I lost with him a scientist, a teacher, a man of exceptional and strong personality. The numerous activities, the scientific and educational works he left behind, give the measure of his skills as a teacher and a scholar, harmoniously merged in his personality and, his figure is complete only if not examined on a scientific level only.
The mourning and mourning not only of the family members, the students but also of all those who had been lucky enough to approach him, are a valid testimony of his extraordinary qualities.
By Alessandro Barbon
I worked directly with Prof. Sergio Barlati, Prof., as we have always called him among us, from 1999 until the day he retired in 2011. Twelve years in which he “raised” me as a scientist and also as a man. He made me understand that the main qualities of a good researcher are curiosity and doubt; the ability to question the most popular theories by following their intuitions, even going against the current.
Prof. Barlati has been scientifically creative in all the fields of knowledge he is interested in (a maxim by Albert Einstein describes his way of thinking very well: “Imagination is more important than knowledge. For knowledge is limited to all we now know and understand, while imagination embraces the entire world, and all there ever will be to know and understand”) by combining creativity and imagination with a rigorous working method. There have been innumerable times when one of his particularly “strange” ideas or intuitions turned out to be real and a harbinger of relevant publications. I often found myself thinking: “he’s right again!”.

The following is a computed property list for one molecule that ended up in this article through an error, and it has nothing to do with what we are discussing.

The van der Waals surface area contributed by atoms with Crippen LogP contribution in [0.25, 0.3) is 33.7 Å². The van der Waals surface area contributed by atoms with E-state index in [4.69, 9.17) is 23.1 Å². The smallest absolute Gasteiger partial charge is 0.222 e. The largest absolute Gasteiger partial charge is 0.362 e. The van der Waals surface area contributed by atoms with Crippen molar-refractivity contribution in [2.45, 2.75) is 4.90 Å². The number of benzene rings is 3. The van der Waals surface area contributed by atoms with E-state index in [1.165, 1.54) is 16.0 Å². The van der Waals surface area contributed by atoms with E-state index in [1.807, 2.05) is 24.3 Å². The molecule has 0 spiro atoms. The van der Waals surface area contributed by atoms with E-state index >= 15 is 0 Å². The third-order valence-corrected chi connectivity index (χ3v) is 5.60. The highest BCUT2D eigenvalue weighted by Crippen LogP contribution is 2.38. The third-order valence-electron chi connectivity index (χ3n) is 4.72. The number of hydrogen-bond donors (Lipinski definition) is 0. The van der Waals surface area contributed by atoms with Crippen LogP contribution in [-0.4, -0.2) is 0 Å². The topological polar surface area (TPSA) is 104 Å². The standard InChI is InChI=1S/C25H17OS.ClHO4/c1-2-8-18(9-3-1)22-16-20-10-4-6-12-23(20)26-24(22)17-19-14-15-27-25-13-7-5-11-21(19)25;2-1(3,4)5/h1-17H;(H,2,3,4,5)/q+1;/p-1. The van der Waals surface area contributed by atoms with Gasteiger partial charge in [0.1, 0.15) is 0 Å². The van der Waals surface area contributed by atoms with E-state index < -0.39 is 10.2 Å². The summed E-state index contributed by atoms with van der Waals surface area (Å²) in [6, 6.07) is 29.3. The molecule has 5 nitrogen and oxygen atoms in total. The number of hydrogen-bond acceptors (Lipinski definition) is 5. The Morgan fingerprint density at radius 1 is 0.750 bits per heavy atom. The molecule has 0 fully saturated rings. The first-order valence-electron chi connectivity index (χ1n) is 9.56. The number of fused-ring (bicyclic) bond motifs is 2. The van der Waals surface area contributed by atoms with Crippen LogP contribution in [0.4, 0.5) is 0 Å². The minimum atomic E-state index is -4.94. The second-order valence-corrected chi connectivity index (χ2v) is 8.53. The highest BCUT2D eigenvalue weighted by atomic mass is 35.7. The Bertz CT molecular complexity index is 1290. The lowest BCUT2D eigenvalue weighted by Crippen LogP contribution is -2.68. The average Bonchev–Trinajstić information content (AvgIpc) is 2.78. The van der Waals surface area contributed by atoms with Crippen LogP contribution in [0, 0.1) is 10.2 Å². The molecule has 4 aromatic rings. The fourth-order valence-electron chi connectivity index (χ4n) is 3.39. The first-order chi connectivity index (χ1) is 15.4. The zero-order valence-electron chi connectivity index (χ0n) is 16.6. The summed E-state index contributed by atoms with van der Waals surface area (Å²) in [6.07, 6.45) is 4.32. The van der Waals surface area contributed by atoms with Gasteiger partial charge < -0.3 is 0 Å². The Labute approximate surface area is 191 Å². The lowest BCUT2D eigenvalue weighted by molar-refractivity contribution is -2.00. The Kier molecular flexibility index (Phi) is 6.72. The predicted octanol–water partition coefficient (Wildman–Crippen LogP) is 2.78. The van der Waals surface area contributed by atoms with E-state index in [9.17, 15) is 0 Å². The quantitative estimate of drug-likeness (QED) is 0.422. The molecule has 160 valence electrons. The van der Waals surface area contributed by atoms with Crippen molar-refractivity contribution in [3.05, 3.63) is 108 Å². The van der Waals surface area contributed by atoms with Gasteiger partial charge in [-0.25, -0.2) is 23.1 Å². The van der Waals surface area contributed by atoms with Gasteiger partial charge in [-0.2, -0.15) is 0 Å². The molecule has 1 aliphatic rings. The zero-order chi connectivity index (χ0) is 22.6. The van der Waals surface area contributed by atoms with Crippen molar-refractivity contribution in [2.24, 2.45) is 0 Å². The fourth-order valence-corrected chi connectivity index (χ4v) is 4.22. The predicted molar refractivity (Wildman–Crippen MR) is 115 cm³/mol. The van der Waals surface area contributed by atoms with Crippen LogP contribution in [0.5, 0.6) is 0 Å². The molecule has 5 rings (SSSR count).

Among the many, one important teaching that Prof. Barlati left me was precisely that of not following already beaten but more comfortable paths, but of always doubting my beliefs to deepen my research as much as possible.